I wonder if it would get flagged immediately, or if they have to be reading different values for a while before it's flagged?

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OK testing this out now. Here's our sensor, on Cromwell St at our office: https://www.purpleair.com/map?582419|582421#13/41.81161/-71.41883

Note that I covered the fan, but not all the holes in it, but it should substantially reduce how it's able to detect stuff. But I could redo it if need be.

Screen_Shot_2019-05-07_at_5.49.40_PM.png

Now, after lighting a bit of paper on fire near it, it doesn't immediately flag the sensor:

Screen_Shot_2019-05-07_at_5.51.22_PM.png

Here's a picture of the tape over the fan vent:

IMG_20190507_174838.jpg

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OK, i covered it more thoroughly and will wait a while to report back on what happens.


i'll post more soon, but one is now totally blocked and it shows on the graph, but it's not rejecting the data.

I'll let this run for a day. Then i'll try covering the other one. Looks like I've covered "A"

image_(1).png

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Aha! One day later, my sensor A has been "downgraded"! I'll move the tape to the other sensor and see what happens.

Screen_Shot_2019-05-08_at_5.27.56_PM.png

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OK! After now blocking the B sensor instead, it's accepting A data once more, and hasn't yet flagged the B sensor. Interesting!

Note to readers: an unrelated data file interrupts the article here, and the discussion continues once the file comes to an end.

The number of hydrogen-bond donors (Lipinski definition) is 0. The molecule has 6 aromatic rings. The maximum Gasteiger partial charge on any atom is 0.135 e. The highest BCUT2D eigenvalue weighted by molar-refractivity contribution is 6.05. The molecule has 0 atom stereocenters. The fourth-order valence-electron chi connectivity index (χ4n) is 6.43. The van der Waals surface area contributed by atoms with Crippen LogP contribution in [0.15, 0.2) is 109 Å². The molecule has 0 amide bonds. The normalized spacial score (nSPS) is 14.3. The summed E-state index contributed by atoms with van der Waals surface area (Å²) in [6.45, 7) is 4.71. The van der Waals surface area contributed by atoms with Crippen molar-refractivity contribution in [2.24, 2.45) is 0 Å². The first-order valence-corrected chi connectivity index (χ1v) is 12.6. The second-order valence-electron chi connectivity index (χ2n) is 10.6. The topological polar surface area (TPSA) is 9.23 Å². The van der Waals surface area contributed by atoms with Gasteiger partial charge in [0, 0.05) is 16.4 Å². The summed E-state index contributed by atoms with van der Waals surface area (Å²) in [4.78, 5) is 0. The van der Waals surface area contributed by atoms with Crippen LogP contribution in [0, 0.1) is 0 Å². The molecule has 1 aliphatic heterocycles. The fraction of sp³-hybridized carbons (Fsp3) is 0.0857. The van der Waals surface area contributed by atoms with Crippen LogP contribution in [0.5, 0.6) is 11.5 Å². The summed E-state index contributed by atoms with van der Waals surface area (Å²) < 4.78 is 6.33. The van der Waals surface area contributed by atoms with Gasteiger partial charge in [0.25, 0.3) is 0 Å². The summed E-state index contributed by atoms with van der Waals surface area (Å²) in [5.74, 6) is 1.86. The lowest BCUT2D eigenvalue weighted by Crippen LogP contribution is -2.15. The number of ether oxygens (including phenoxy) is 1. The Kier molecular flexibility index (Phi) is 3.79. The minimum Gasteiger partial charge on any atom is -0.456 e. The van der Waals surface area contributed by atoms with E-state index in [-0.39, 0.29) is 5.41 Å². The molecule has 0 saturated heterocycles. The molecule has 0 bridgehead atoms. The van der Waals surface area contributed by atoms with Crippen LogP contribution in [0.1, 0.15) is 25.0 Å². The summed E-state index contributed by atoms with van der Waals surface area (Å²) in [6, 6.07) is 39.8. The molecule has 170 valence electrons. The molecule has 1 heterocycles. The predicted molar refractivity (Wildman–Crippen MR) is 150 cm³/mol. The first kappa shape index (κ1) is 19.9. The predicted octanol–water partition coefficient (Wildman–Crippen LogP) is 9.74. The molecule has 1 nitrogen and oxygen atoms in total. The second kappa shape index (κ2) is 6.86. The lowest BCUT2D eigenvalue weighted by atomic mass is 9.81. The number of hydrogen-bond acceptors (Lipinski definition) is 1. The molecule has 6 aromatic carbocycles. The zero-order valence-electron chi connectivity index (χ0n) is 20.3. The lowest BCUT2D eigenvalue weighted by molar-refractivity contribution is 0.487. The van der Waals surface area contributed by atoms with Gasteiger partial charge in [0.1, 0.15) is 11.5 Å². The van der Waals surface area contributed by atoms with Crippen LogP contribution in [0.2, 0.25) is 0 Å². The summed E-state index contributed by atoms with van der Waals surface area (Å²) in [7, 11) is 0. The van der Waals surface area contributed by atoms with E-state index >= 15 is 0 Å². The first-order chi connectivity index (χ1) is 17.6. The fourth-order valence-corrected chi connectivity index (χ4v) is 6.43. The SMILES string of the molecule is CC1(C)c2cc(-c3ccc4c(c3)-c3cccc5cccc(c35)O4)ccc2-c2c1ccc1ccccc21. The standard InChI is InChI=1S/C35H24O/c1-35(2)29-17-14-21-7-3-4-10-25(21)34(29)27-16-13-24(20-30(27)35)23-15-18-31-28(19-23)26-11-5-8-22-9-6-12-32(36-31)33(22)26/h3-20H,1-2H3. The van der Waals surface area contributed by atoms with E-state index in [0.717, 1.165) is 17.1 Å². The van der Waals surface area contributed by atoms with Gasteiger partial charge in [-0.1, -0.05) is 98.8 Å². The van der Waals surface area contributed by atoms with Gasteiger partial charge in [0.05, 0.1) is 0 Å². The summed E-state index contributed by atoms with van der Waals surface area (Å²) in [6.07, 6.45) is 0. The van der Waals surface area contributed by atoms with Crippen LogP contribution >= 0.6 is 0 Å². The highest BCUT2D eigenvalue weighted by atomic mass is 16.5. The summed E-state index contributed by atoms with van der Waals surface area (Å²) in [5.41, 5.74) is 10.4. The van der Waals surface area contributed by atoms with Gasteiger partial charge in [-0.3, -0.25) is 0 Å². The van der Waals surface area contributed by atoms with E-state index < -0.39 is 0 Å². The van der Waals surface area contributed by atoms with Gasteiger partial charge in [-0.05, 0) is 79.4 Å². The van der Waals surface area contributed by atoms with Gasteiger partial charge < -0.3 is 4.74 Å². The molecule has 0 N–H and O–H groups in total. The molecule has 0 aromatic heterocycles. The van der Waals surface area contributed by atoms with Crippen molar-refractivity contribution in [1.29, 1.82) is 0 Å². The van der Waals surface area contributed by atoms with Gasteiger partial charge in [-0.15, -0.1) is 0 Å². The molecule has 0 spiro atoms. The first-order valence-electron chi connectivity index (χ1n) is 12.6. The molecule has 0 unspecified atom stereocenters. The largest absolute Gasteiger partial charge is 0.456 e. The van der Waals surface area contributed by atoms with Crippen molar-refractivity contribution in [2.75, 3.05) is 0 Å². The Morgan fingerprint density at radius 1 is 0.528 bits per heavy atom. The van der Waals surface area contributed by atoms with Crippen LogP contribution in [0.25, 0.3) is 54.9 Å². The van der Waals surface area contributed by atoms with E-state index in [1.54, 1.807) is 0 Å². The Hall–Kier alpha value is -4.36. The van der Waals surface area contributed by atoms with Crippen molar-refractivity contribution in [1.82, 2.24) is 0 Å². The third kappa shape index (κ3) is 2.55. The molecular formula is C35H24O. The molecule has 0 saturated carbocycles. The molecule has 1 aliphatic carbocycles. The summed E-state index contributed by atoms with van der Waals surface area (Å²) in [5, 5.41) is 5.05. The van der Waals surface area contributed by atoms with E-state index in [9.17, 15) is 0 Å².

Screen_Shot_2019-05-08_at_6.23.52_PM.png

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OK, update - since the B sensor was covered yesterday, it's now showed as "downgraded" just as the A was yesterday:

Screen_Shot_2019-05-10_at_11.44.55_AM.png

My question now, is apart from blocking, what if I put a filter over one sensor so it (presumably) reads lower but not "nothing"?

In this comment above, we saw it report "4" despite that being the Sensor A reading, and I'd blocked Sensor A. It didn't look to be averaging, but we should double-check.

But if we're right about this, does it always show the lower number of the two? Let's see once I put a filter over just one of the two sensors to artificially depress its readings.

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And just linking to here, where the wiki page documents the 2 channels, which i would guess are from the 2 sensors? https://publiclab.org/wiki/purpleair#Other+things+to+know+about+using+your+Purple+Air

@wu_ming2 notes (in this post:

PA-II includes two laser sensors. An unknown algorithm estimates particulate concentration. I wouldn’t exclude further processing by PurpleAir, maybe matching against an accuracy estimate obtained correlating nearby certified sensors where available. This before finally making PM2.5 averages available on the map and through JSON API.

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@julieta @nanocastro have either of you used 2 sensors in your DIY #plantower -based devices? #maca etc?